Interview with Daniel Pipes on a new Iran deal: „I am inclined to say Biden has no red line and an agreement will be signed“
Global Review had the pleasure to have another interview with Daniel Pipes, expert on Islam and counterjihad about the threat of a nuclear Iran. Daniel Pipes (born September 9, 1949) is an American historian, writer and political commentator. He is the president of the Middle East Forum (MEF) which was the mastermind of the Victory Project which has now incorporated as a strategy in the IDF strategy. Daniel Pipes is also publisher of its Middle East Quarterly journal. His writing focuses on American foreign policy and the Middle East. He is also an Expert at Wikistrat.
After graduating with a PhD from Harvard and studying abroad, Pipes taught at a number of universities including Harvard, Chicago, Pepperdine, and the U.S. Naval War College. He then served as director of the Foreign Policy Research Institute, before founding the Middle East Forum. His 2003 nomination by U.S. President George W. Bush to the board of directors of the U.S. Institute of Peace was protested by Arab-American groups, and Democratic leaders, who cited his oft-stated belief that victory is the most effective way to terminate conflict.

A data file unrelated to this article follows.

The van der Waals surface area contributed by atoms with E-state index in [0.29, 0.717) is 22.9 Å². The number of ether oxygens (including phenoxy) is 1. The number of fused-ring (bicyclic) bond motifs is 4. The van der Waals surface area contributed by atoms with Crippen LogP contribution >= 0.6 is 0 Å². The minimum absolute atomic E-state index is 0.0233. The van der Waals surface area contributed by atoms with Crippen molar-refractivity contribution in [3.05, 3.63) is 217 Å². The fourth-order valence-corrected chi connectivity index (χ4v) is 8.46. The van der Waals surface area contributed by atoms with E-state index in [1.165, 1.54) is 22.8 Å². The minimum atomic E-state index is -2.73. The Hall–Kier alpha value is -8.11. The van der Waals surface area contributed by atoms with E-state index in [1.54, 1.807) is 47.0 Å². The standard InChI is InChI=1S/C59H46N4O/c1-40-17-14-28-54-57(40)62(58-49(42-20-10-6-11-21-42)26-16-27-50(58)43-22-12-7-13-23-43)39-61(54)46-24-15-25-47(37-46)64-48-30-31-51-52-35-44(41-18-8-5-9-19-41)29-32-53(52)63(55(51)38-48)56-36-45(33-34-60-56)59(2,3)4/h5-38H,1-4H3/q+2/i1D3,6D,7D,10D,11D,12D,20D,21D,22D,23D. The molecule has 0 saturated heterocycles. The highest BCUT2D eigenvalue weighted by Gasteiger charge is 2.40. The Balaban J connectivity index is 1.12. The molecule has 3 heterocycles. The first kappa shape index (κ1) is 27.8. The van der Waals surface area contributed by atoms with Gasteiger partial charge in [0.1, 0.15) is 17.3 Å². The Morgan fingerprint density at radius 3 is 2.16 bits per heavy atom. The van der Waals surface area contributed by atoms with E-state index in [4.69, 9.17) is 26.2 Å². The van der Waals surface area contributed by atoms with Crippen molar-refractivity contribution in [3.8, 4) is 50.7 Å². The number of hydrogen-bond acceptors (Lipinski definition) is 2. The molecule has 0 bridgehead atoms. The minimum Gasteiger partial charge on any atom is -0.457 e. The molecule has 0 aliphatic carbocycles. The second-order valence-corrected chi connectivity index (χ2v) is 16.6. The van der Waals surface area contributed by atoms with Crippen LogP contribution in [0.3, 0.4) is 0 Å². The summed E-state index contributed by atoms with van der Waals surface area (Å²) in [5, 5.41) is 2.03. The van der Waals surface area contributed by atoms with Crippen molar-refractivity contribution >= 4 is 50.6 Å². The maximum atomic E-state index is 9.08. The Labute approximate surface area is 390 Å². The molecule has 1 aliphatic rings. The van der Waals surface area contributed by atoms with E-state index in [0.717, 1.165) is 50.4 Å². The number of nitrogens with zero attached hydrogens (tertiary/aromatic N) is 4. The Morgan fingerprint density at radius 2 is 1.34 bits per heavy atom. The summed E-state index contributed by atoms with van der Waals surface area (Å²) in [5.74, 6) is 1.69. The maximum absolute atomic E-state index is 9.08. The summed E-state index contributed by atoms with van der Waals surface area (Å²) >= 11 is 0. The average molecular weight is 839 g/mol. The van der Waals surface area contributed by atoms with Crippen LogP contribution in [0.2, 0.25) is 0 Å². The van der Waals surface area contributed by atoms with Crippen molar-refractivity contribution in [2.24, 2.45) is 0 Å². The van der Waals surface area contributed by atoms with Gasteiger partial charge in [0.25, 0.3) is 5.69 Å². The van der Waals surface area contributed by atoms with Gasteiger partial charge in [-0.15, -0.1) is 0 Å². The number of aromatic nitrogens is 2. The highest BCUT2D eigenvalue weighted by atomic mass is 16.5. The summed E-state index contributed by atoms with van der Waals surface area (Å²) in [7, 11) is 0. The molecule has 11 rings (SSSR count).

Pipes has written a dozen books, and served as an adviser to Rudolph Giuliani´s 2008 presidential campaign. He was in 2008–11 the Taube Distinguished Visiting Fellow at Stanford University´s Hoover Institution.
Daniel Pipes has his own blog at: http://www.danielpipes.org
Global Review: The European Union claims that negotiations with Iran have hammered out a document concerning its nuclear activities acceptable to both Washington and Tehran. Will a new JCPOA be signed?
Daniel Pipes: It is nearly impossible to gauge this from the outside. On the one hand, Joe Biden desperately wants a deal; on the other hand, Iran’s Supreme Leader Khamene’i has grave doubts about it. Will the former keep making concessions that finally convince the latter to proceed? Or does Biden have a red line beyond which he will not go? If you press me for an answer, I am inclined to say Biden has no red line and an agreement will be signed.
GR: If the Islamic Republic of Iran’s efforts to build a nuclear bomb reach the point of no return, how should the U.S. and Israeli governments respond?
DP: I am hoping that the Israelis, who have extraordinary sources of information on the Iranian nuclear program, will not let things reach that point. I am not ready to make plans for Iranian nukes.
GR: The Islamic Revolutionary Guard Corps now openly threatens New York City. Does this imply that the mullahs have global goals?
DP: Yes, but that is nothing new. From its origins in Ayatollah Khomeini’s imagination, the Islamic Revolution aspired to be a global movement. Threatening a distant city with nuclear destruction, however, is alarmingly novel and dangerous.
GR: Did the 2020 assassination of Qasem Soleimani, head of the Quds Force, affect Iranian capabilities or ambitions?
DP: Many analysts predicted at the time of his death that his death would severely impair Iranian foreign initiatives. I disagreed, seeing him as just a capable bureaucrat within a large system. The 2½ years since his death suggest I was correct, for Iranian aggression continues undiminished.
GR: What are the Russian and Chinese strategic goals vis-à-vis Iran?